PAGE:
The Victoria Embankment runs on the north stretch of the River Thames between Westminster Bridge and Blackfriars Bridge. Despite the cars, coaches, bicycles and emergency vehicles, it still remains one of the capital's most iconic locations. Indeed, it is a welcome contrast to the bustling South Bank which has become a little too popular in recent years.
If you can't catch it on a foggy morning, then the Victoria Embankment looks its best at night. Beautifully lit, there are numerous benches for you to park yourself and take in the neon canyons on the other side of the water.
The icing on the cake (so to speak) are the heraldic dolphins, sphinxes and camels that surround you - all the work of architect George John Vulliamy.
Constructed in the 1860s, the Victoria Embankment was the brainchild of engineer Joseph Bazalgette. The implementation of a modern sewerage network required the partial reclamation of the Thames at various points. With the sewers below ground, the road above relieved traffic congestion and delivered a magnificent walkway. Vulliamy's 'dolphin lamps' provided the illumination and the promenade soon became the envy of Europe.
Cleopatra's Needle arrived in 1878. To celebrate its appearance, the elevated seating was given a suitably Egyptian feel by Vulliamy with the adornment of sphinxes¹ and camels. Incidentally, Vulliamy also worked on the ancient obelisk as well - the two sphinxes² are his too (even if they are incorrectly installed).
¹ Classical Greek
At the end of Savoy Place is a small service entrance that looks like an access point to an underground car park. It is perfectly anonymous - nothing to see here. A brief distance away is a short cul-de-sac named York Buildings that also appears similarly uninteresting. Should you decide to bypass Savoy Place and York Buildings you will fail to discover the subterranean Lower Robert Street.
Lower Robert Street lies at the heart of an area known as the Adelphi. Roughly translated from Greek as meaning brothers or siblings; the Adelphi was an 18th century development by the celebrated Adam brothers (James, John, Robert & William). The centrepiece was a grand terrace that proved to be a popular residence for the well-heeled. Constructed adjacent to the Thames on vaulted arches, it was intended that the wharves and passages below would provide warehouse space even though they were susceptible to flooding.
Historically, this stretch of land had been a desirable site to live with Parliament and royalty in close proximity. This all changed when portions of the Thames were reclaimed in the 1860s so that a proper sewage system could be installed. The arrival of the railway to the metropolis also altered the character of the neighbourhood - nearby Charing Cross Station opened in 1864. Denied access to the shore, the riverside vaults were no longer viable and quickly became the hangout for beggars, petty criminals and prostitutes.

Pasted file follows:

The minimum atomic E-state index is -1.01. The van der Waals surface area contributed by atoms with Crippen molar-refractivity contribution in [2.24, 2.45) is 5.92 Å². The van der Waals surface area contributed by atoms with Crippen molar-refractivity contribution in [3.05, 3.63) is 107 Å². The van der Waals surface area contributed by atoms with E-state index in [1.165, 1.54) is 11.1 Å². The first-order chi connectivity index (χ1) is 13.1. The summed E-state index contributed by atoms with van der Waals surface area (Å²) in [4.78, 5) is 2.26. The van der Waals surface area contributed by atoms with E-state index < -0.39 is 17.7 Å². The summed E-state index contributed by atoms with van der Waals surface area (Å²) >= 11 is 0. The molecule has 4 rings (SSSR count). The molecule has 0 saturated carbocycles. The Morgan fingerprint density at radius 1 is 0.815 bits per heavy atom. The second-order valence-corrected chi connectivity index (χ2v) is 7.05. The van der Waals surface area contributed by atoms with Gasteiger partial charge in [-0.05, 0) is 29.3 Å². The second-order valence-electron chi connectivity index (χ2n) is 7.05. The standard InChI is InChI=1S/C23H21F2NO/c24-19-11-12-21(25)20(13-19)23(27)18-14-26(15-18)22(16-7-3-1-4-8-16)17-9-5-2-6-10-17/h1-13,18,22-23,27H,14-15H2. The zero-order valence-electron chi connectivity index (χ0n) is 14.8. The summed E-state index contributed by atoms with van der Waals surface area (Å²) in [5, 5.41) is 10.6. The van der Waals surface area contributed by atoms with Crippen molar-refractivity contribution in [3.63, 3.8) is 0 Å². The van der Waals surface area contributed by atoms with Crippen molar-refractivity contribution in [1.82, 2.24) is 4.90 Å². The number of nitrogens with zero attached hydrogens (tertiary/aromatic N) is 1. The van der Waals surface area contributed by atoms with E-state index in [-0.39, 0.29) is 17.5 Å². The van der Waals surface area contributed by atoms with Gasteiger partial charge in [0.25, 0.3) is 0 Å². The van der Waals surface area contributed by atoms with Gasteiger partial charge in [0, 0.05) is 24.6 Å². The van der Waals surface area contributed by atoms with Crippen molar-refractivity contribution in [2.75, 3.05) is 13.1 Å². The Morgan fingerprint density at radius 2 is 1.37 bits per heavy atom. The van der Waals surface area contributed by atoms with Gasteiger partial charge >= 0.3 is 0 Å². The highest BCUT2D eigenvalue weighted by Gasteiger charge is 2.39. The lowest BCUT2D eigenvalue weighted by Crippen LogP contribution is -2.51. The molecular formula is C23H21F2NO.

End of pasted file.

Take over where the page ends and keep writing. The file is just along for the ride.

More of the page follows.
The terrace was eventually demolished in the 1930s. The impressive (New) Adelphi Building erected in the Art Deco style now takes its place. Elements of the underground repository remain in the form of Lower Robert Street. Supposedly haunted, it is now a little used thoroughfare for black cabs and the curious. You can still observe the unfortunates along Savoy Place reminding us that homelessness has yet to be conquered.
The original Adelphi estate survives on in the surrounding street names and in a few buildings - most notably the home of the Royal Society of Arts where the cellars and tunnels have been repurposed for corporate & private events.
London never stands still.
Buildings go up. Buildings come down. The juxtaposition of old and new is quite a sight to behold - especially if you visit the City of London where 21st century skyscrapers nestle up against 12th century churches. The capital's skyline is wonderfully disjointed.
London's silhouette has not always appeared so fragmented. For hundreds of years, only steeples rose above the rooftops. Until the 1960s, St Paul's Cathedral was the tallest building in town.
The commercial and social reasons for going skyward in post-war London have been compelling although the early efforts were hardly pretty. The Tower Wing of Guy's Hospital in Southwark is an obvious offender. The Stock Exchange Tower and Britannic House (built for British Petroleum) have thankfully been remodelled with the facades vastly improved.
Lloyd's headquarters, the Barbican and Richard Seifert's contributions (Tower 42, Centre Point) still split critics. The list of developments worthy of scrutiny is considerable.
Since 2000, construction has boomed and iconic structures have risen. Several have even collected affectionate nicknames: Gherkin, Shard, Cheesegrater, Walkie Talkie, Scalpel… These modern cathedrals of commerce may not match the heights of the 'supertalls' in Dubai, Guangzhou or Shenzhen but the quality of build and design is exemplary.
Impressive and distinctive shapes are emerging from Vauxhall to Canary Wharf. If it is not a corporate HQ, it will be swanky apartments. Of course, such fresh additions divide opinion but for architecture freaks and photographers, now is a great time to visit London.
Be warned though! Developers and multinationals are fickle beasts. It is not unusual for relatively 'recent' buildings that may only be three or four decades old, to be pulled down in favour of something that provides extra floor space and/or better aesthetics.
London never stands still.